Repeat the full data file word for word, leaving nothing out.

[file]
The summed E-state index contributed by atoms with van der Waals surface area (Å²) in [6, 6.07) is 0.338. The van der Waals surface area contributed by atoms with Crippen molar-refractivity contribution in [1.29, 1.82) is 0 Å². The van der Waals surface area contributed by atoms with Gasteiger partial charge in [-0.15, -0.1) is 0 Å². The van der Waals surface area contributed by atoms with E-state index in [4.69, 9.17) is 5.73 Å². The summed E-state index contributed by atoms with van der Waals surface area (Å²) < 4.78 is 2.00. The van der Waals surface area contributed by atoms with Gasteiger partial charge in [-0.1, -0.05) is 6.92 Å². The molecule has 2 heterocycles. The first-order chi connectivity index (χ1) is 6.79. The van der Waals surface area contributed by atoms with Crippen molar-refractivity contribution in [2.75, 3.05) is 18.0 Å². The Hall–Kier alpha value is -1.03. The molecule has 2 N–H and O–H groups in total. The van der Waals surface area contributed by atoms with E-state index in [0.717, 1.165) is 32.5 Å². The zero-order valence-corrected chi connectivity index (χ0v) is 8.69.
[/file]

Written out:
The summed E-state index contributed by atoms with van der Waals surface area (Å²) in [6, 6.07) is 0.338. The van der Waals surface area contributed by atoms with Crippen molar-refractivity contribution in [1.29, 1.82) is 0 Å². The van der Waals surface area contributed by atoms with Gasteiger partial charge in [-0.15, -0.1) is 0 Å². The van der Waals surface area contributed by atoms with E-state index in [4.69, 9.17) is 5.73 Å². The summed E-state index contributed by atoms with van der Waals surface area (Å²) < 4.78 is 2.00. The van der Waals surface area contributed by atoms with Gasteiger partial charge in [-0.1, -0.05) is 6.92 Å². The molecule has 2 heterocycles. The first-order chi connectivity index (χ1) is 6.79. The van der Waals surface area contributed by atoms with Crippen molar-refractivity contribution in [2.75, 3.05) is 18.0 Å². The Hall–Kier alpha value is -1.03. The molecule has 2 N–H and O–H groups in total. The van der Waals surface area contributed by atoms with E-state index in [0.717, 1.165) is 32.5 Å². The zero-order valence-corrected chi connectivity index (χ0v) is 8.69.